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Just Cause

YOU KNOW, between computer games, airport novels, Jerry Bruckheimer films and the American military, the world is soon going to run out of snappy, thrill-packed, two-word, dynamic-sounding, cliché-ridden titles. Then where will games like Far Cry, Boiling Point, Cold Fear and, indeed, Just Cause be left? Floundering either with poetic-sounding names such as An Island Of Dreams or, better yet, crudely Orwellian monikers - Shooting Game X-337-B (Contemporary, Vehicular). Good thing too.

E3 was full of such nonsense this year, which is unfortunate given the potential of some of the games forced to wear such titular strait jackets. Just Cause being a case in point; this is quite the promising-looking attempt to blend Far Cry's lush tropical visuals with GTA's freeform, go anywhere, drive anything,
do as you please mechanics.


There is a plot, something about an undercover CIA agent with an improbable name (Rico Rodriguez I think, although it might as well have been Rick Hardnut or Dirk Gun for all it really matters) sent to the fictional South American isle of Los Madeuperito (San Esperito, I think you'll find - Geographical Ed) to uncover a stockpile of WMDs and overthrow the government in much the same manner the Mission: Impossible team used to do every week in the '60s. Except with loads more gunplay and vehicle action, which, let me tell you, is no bad thing.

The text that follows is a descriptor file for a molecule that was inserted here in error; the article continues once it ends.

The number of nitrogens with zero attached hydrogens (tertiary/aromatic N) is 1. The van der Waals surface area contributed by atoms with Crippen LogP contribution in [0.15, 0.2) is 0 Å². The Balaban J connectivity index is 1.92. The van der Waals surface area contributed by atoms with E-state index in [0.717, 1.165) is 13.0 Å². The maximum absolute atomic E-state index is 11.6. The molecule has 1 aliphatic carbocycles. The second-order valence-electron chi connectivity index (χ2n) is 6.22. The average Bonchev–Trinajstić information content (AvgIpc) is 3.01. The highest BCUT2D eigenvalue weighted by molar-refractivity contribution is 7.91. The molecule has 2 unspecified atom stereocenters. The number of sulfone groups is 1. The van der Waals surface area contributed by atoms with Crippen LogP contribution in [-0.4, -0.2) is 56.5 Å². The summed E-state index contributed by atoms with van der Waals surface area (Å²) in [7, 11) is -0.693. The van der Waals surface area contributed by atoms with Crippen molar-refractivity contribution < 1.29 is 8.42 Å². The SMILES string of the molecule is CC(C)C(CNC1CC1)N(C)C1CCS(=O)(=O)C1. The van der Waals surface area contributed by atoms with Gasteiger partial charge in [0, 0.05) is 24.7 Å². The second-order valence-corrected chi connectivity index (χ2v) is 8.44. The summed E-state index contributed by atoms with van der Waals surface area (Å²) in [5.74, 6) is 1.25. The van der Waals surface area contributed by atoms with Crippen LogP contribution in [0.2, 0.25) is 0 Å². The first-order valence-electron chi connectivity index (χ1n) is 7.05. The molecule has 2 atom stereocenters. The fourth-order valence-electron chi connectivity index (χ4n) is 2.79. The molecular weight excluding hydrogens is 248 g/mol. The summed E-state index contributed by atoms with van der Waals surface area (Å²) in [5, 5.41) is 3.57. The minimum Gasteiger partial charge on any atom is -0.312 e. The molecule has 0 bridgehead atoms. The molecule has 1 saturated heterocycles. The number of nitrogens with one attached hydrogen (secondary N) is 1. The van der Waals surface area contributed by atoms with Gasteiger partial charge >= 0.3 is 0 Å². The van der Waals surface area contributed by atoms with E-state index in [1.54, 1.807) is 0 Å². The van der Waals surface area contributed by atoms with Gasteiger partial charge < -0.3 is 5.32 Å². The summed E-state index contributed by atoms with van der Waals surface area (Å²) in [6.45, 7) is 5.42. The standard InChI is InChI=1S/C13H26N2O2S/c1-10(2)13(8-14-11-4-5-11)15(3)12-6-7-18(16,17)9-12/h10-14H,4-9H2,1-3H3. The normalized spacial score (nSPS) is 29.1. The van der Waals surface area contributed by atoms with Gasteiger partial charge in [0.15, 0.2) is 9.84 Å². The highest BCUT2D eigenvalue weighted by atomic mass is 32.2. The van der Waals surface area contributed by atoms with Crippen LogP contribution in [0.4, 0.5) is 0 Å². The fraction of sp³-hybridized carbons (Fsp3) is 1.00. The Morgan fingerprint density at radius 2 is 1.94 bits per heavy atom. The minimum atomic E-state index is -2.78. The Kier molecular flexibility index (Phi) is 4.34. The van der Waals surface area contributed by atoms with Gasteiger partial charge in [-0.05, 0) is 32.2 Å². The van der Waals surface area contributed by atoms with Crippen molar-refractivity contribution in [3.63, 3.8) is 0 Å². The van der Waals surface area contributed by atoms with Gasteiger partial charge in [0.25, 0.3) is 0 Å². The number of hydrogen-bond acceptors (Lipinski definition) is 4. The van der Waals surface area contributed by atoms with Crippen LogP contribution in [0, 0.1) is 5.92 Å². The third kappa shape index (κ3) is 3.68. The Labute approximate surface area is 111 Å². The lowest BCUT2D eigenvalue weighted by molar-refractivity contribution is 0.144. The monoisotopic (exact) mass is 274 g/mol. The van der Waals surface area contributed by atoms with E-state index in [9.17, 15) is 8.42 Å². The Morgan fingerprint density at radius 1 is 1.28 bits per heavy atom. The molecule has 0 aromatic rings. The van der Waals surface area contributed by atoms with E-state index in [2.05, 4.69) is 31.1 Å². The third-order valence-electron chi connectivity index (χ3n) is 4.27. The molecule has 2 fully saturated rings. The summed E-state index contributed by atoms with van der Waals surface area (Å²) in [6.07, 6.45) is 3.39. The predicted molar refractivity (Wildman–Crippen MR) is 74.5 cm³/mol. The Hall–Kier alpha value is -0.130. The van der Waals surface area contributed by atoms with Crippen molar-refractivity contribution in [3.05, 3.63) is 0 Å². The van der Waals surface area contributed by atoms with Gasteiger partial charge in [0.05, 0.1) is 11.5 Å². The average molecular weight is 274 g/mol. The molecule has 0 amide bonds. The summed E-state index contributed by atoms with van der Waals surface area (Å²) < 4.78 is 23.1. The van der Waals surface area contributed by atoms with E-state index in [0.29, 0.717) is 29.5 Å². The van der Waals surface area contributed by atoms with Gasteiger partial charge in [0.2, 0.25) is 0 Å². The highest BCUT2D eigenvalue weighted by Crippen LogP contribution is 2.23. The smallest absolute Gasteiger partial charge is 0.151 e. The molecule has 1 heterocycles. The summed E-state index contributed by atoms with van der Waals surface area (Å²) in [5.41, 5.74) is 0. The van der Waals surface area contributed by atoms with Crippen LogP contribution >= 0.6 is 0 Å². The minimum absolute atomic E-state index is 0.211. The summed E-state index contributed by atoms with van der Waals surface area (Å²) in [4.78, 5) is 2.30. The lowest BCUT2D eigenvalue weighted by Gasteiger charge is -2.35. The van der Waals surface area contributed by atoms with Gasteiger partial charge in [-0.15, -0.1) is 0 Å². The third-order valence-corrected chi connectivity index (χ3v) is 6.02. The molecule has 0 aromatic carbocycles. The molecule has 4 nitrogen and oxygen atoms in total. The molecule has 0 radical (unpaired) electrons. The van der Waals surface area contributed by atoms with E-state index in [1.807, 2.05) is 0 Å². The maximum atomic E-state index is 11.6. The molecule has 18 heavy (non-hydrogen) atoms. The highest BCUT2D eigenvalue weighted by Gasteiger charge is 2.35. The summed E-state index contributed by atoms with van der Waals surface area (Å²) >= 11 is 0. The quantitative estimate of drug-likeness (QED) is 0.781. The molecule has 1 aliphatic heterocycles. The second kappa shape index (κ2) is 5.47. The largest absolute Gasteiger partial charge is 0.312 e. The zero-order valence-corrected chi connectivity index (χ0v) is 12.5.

Suddenly, before our eyes, Just Cause really started to shine. We were shown demonstrations of just a few of the hundreds of vehicles you get to play around with (reminding us oddly of the old 8-bit classic Midwinter), but what we saw included such feats as jumping out of a plane, freefalling through the sky for absolutely ages, finally deploying a parachute, gliding down to a random spot on the whole (huge) island, steering towards a moving car, landing on it, pulling out the driver and racing away to freedom. James Bond eat your heart out.

Freedom is the key to both the plot and the gameplay. Notionally you are tasked with recruiting allies, influencing various power groups and generally causing plenty of destabilising trouble as you complete the 20-odd missions, from setting up to eventually offing the ruling dictator. Along the way there are hundreds of side quests used to drum up support for your plans, or there's just the thrill of exploration to enjoy - you can go anywhere you like (with the local constabulary permitting).

Plenty of Havok 2 physics are there to pretty up proceedings, along with realistically changing weather and day/night effects and beautiful scenery too. Even if you don't feel like playing the main game, there's plenty of fun to be had devising stupid stunts to show off with. Not as stupid as the name though, but what are you going to do, eh?